10 Things That You Should Monogram

10 Things That You Should Monogram

Get ready to look preppy in no time!

I absolutely love the look of monogrammed items! They really personalize objects and give off a preppy style. Here are just a few things that I think look great with a monogram!

1. Baseball Cap

2. Sweater

3. Duck Boots

4. Vest

5. Scarf

6. T-Shirt

7. Book Bag

8. Fleece

9. Tote Bag

10. Tunic

Cover Image Credit: MARLEYLILLY

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5 Things Girls With Curls Are Tired Of Being Told

Yes, I know my hair is curly. It's on MY head.

Having curly hair is a blessing and a curse. There have been many things that have been said to me over the years about my hair and I’ve never really know how to take them or I just get frustrated when people ask.

So, here is a list of things you may want to avoid saying to people with curly hair.

1. “You should straighten your hair more often.”

This one is beyond frustrating. I personally find it to be rude and a very backhanded compliment. I know people don’t mean it in a malicious way but it takes the cake for being the worst thing to say to someone with curly hair. I love my natural hair and I hope you like it too but, if you don’t, do not ask me to change mine because you may think I look better with my hair straight. It also takes me about 2 hours to get my hair fully straight and who has that kind of time nowadays.

2. “Are you going to brush your hair?”

No, because this is what’ll happen…

3. “How do you get your hair so curly?”

Honestly, it just happens. There is no magic trick (except washing it). You just wake up and sometimes it looks like a lion's mane and then other times you have a good hair day. If it's not a good hair day, just throw some water on it.

4. Is it naturally that curly?

I actually wake up 2 hours earlier than I need to so I am able to achieve this look.

5. Your hair is SO curly!

I never know if this is a compliment or not and yes I'm aware that it is very curly. It is on my head.

Cover Image Credit: Pixabay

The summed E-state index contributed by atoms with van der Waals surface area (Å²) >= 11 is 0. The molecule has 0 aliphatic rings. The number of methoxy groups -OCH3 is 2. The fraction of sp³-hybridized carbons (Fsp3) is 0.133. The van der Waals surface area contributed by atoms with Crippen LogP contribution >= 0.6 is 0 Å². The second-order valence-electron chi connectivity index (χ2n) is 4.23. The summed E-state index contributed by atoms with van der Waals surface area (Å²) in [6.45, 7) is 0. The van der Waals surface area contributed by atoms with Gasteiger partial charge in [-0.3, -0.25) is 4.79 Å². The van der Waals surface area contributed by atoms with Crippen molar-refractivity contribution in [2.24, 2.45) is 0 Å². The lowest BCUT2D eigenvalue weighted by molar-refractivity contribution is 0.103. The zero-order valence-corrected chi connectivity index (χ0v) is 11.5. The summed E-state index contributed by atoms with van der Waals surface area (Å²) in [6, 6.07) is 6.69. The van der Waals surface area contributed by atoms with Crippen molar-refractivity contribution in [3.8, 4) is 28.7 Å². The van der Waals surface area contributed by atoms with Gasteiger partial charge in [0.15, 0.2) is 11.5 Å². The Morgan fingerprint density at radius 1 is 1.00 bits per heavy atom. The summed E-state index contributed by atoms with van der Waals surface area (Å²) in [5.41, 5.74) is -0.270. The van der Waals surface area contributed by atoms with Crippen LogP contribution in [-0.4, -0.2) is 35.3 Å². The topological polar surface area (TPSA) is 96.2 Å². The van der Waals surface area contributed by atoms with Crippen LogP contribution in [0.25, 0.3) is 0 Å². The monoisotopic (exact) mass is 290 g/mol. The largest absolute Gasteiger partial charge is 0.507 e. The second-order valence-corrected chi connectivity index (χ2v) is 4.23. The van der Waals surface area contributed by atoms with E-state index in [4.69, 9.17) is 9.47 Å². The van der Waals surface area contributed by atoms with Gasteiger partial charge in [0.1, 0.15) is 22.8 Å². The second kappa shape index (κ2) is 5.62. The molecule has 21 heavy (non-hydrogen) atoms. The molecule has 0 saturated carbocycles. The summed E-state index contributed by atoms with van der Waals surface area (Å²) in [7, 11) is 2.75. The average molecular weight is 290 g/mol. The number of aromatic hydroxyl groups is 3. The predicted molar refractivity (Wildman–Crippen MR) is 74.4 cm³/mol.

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Michigan’s Race For Governor: The Debates

With only a few weeks away from midterms, it's time to get serious.


In October, Michigan will see two televised gubernatorial debates. The first will be hosted in Grand Rapids, and take place on October 12, 2018 at 7 p.m. The second will be hosted in Detroit, and take place on October 24, 2018 at 8 p.m.

As the victors of their respective parties in the August primaries, Bill Schuette and Gretchen Whitmer will meet to debate critical issues, such as infrastructure, immigration, environmental concerns in the Great Lakes, and where the candidates stand on the controversial topic of recreational marijuana use and legalization.

For the voters looking to get a better understanding of each candidate's positions, both Schuette and Whitmer participated in primary debates that were broadcast leading up to the primaries. These debates are still accessible to the public on YouTube.

On May 9, the Attorney General toted his endorsement from President Trump, using it to land credit with a growing base within Michigan's Republican Party. Schuette swept the Republican primary with apparent ease in August, defeating Lieutenant Governor Brian Calley by a 2 to 1 margin.

At the Democratic gubernatorial debate on June 20, former Senator Gretchen Whitmer presented herself as a well-rehearsed candidate. She stressed the importance of rebuilding Michigan's roads, among other issues.

She went on to defeat Shri Thanedar—an entrepreneur, and Abdul El-Sayed—a former director of the Detroit Health Department, and favorite among the progressive wing of Michigan's Democratic Party.

Schuette and Whitmer shared the stage together briefly at the 2018 Mackinac Policy Conference, during the gubernatorial debate portion of the Detroit Regional Chamber 2018 PAC Reception.

Both the Attorney General and former Senator acknowledged other candidates within their parties, but used their speaking time to begin the age-old practice of political mud-slinging. It was clear that both were aware of each other's inevitable place as opponent for governor in November.

The Republican nominee accused his adversary across the aisle of planning to raise taxes and increase regulations across the board. In turn, former Senator Whitmer accused Schuette of claiming that children do not have a constitutional right to literacy.

It remains to be seen whether either candidate will be able to appeal to voters across party lines.

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